Annales de Gergonne


The Annales de Mathématiques Pures et Appliquées, commonly known as the Annales de Gergonne, was a mathematical journal published in Nimes, France from 1810 to 1831 by Joseph Diez Gergonne. The annals were largely devoted to geometry, with additional articles on history, philosophy, and mathematics education showing interdisciplinarity.[1][2]

Annales de Mathématiques Pures et Appliquées
Edited byJoseph Gergonne
Publication details
Standard abbreviations
ISO 4Ann. Math. Pures Appl.
  • Journal homepage

"In the Annales, Gergonne established in form and content a set of exceptionally high standards for mathematical journalism. New symbols and new terms to enrich mathematical literature are found here for the first time. The journal, which met with instant approval, became a model for many another editor. Cauchy, Poncelet, Brianchon, Steiner, Plucker, Crelle, Poisson, Ampere, Chasles, and Liouville sent articles for publication."[3]

Operational calculus was developed in the journal in 1814 by Francois-Joseph Servois.[4]

The reference to both pure mathematics and applied mathematics in the journal title inspired replications in later journals:


  1. ^ Christian Gerini (2008) "Les Annales de Mathématique de Gergonne : un journal du 19ème siècle numérisé et mediatisé au bénéfice d'une interdisciplinarité entre mathématique, histoire, didactique et philosophie", Actes del'European Summer University on the History and Epistemology in Mathematics Education, (CNRS citation)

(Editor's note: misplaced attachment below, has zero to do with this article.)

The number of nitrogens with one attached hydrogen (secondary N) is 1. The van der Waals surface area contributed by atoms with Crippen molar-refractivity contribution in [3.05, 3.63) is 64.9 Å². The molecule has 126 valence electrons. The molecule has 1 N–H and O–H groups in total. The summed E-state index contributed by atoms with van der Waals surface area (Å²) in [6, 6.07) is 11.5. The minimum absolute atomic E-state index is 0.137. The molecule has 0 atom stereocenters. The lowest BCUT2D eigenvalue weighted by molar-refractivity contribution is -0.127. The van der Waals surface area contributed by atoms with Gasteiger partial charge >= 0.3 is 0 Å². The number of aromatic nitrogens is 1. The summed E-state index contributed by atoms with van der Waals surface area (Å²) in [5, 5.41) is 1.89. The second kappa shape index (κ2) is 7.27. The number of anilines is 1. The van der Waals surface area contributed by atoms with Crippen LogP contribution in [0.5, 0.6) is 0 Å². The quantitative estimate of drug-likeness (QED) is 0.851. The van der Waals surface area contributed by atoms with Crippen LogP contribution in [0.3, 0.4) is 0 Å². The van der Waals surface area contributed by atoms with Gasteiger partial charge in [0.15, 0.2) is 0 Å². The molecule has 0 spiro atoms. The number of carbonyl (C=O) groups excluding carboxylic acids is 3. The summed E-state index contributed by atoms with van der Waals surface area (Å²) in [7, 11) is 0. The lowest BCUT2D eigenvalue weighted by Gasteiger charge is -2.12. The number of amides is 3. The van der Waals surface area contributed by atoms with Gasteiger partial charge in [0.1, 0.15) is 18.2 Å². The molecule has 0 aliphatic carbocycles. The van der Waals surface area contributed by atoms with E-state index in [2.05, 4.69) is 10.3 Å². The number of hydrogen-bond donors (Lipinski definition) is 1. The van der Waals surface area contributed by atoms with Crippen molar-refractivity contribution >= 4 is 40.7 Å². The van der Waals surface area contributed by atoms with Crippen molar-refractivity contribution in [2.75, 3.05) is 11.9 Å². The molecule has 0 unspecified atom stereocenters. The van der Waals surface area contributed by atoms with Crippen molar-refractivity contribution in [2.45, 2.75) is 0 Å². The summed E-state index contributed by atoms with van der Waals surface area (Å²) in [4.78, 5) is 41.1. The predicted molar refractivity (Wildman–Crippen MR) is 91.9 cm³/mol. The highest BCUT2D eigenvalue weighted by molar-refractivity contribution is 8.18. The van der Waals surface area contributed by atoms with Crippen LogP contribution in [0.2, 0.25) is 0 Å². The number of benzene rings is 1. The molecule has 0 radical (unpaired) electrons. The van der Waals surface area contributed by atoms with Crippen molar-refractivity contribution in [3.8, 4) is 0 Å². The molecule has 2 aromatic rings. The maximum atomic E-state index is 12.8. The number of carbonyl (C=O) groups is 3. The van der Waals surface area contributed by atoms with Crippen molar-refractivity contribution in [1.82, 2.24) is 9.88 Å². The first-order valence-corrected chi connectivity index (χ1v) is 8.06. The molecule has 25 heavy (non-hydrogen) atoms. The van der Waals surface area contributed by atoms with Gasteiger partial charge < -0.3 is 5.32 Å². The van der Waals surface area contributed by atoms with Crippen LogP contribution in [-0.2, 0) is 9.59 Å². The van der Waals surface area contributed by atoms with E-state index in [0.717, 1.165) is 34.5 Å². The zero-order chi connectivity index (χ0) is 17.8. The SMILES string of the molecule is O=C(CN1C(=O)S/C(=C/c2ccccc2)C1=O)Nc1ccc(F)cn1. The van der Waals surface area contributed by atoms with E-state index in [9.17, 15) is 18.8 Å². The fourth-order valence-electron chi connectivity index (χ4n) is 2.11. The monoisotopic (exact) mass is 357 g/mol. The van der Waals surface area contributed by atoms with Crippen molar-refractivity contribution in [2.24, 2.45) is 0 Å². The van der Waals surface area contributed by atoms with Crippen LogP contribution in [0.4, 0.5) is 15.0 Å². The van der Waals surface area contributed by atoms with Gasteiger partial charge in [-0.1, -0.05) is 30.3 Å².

2. ^ Verdier, Norbert (2009), "Les journaux de mathématiques dans la première moitié du xixe siècle en Europe", Philosophia Scientiae (in French), 13 (2): 97–126, doi:10.4000/philosophiascientiae.297
  3. ^ Laura Guggenbuhl (1959) "Gergonne, founder of the Annales de Mathématiques", Mathematics Teacher 52(8):621–9
  4. ^ Francois-Joseph Servois (1814) Analise Transcendante. Essai sur unNouveu Mode d'Exposition des Principes der Calcul Differential, Annales de Gergonne 5: 93–140

External linksEdit

  • Archive Tome 1 to Tome 22 from NUMDAM (Numerisation de documents anciens mathematiques) at CNRS